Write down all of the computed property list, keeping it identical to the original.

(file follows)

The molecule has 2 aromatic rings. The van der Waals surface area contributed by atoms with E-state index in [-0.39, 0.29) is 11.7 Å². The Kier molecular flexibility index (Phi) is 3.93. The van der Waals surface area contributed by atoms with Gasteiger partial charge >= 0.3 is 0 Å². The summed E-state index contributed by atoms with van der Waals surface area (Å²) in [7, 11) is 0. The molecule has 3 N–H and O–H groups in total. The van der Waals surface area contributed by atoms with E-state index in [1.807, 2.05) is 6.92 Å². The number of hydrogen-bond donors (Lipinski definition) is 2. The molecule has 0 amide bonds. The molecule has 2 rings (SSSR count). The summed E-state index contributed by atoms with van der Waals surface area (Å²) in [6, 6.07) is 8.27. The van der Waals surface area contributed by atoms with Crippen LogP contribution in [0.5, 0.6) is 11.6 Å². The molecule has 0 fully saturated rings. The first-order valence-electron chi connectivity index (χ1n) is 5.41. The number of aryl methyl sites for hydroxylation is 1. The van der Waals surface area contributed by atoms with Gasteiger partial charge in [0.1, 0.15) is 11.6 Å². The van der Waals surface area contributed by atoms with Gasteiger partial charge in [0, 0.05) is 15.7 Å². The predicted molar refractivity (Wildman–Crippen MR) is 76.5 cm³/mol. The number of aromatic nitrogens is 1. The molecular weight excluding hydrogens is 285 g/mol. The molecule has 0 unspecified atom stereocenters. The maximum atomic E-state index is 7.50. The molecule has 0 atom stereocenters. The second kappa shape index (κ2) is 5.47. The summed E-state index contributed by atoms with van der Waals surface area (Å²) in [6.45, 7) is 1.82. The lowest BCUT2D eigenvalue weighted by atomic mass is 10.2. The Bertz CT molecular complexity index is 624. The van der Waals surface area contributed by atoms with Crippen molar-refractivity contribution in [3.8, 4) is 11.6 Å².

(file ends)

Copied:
The molecule has 2 aromatic rings. The van der Waals surface area contributed by atoms with E-state index in [-0.39, 0.29) is 11.7 Å². The Kier molecular flexibility index (Phi) is 3.93. The van der Waals surface area contributed by atoms with Gasteiger partial charge >= 0.3 is 0 Å². The summed E-state index contributed by atoms with van der Waals surface area (Å²) in [7, 11) is 0. The molecule has 3 N–H and O–H groups in total. The van der Waals surface area contributed by atoms with E-state index in [1.807, 2.05) is 6.92 Å². The number of hydrogen-bond donors (Lipinski definition) is 2. The molecule has 0 amide bonds. The molecule has 2 rings (SSSR count). The summed E-state index contributed by atoms with van der Waals surface area (Å²) in [6, 6.07) is 8.27. The van der Waals surface area contributed by atoms with Crippen LogP contribution in [0.5, 0.6) is 11.6 Å². The molecule has 0 fully saturated rings. The first-order valence-electron chi connectivity index (χ1n) is 5.41. The number of aryl methyl sites for hydroxylation is 1. The van der Waals surface area contributed by atoms with Gasteiger partial charge in [0.1, 0.15) is 11.6 Å². The van der Waals surface area contributed by atoms with Gasteiger partial charge in [0, 0.05) is 15.7 Å². The predicted molar refractivity (Wildman–Crippen MR) is 76.5 cm³/mol. The number of aromatic nitrogens is 1. The molecular weight excluding hydrogens is 285 g/mol. The molecule has 0 unspecified atom stereocenters. The maximum atomic E-state index is 7.50. The molecule has 0 atom stereocenters. The second kappa shape index (κ2) is 5.47. The summed E-state index contributed by atoms with van der Waals surface area (Å²) in [6.45, 7) is 1.82. The lowest BCUT2D eigenvalue weighted by atomic mass is 10.2. The Bertz CT molecular complexity index is 624. The van der Waals surface area contributed by atoms with Crippen molar-refractivity contribution in [3.8, 4) is 11.6 Å².